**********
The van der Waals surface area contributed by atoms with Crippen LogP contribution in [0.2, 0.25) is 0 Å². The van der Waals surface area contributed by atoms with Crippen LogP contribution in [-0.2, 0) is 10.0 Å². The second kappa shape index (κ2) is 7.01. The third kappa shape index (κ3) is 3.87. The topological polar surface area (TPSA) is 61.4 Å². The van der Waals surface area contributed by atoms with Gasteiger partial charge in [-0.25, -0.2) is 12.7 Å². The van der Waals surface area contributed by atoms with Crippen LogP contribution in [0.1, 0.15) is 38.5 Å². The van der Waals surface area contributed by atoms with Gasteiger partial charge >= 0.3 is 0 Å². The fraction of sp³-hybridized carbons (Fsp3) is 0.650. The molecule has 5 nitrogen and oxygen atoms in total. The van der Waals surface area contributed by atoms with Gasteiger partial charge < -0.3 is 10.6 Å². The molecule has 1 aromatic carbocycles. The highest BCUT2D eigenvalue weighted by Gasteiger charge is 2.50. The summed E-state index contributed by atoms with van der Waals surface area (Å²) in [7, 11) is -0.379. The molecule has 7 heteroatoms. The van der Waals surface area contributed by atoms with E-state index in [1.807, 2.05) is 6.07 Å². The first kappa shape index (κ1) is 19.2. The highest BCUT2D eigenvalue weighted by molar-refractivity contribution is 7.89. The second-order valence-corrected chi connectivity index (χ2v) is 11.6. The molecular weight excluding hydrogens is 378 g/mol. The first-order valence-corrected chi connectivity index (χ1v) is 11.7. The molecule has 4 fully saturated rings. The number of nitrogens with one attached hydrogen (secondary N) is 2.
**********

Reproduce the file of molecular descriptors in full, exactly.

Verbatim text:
The van der Waals surface area contributed by atoms with Crippen LogP contribution in [0.2, 0.25) is 0 Å². The van der Waals surface area contributed by atoms with Crippen LogP contribution in [-0.2, 0) is 10.0 Å². The second kappa shape index (κ2) is 7.01. The third kappa shape index (κ3) is 3.87. The topological polar surface area (TPSA) is 61.4 Å². The van der Waals surface area contributed by atoms with Gasteiger partial charge in [-0.25, -0.2) is 12.7 Å². The van der Waals surface area contributed by atoms with Crippen LogP contribution in [0.1, 0.15) is 38.5 Å². The van der Waals surface area contributed by atoms with Gasteiger partial charge >= 0.3 is 0 Å². The fraction of sp³-hybridized carbons (Fsp3) is 0.650. The molecule has 5 nitrogen and oxygen atoms in total. The van der Waals surface area contributed by atoms with Gasteiger partial charge < -0.3 is 10.6 Å². The molecule has 1 aromatic carbocycles. The highest BCUT2D eigenvalue weighted by Gasteiger charge is 2.50. The summed E-state index contributed by atoms with van der Waals surface area (Å²) in [7, 11) is -0.379. The molecule has 7 heteroatoms. The van der Waals surface area contributed by atoms with E-state index in [1.807, 2.05) is 6.07 Å². The first kappa shape index (κ1) is 19.2. The highest BCUT2D eigenvalue weighted by molar-refractivity contribution is 7.89. The second-order valence-corrected chi connectivity index (χ2v) is 11.6. The molecular weight excluding hydrogens is 378 g/mol. The first-order valence-corrected chi connectivity index (χ1v) is 11.7. The molecule has 4 fully saturated rings. The number of nitrogens with one attached hydrogen (secondary N) is 2.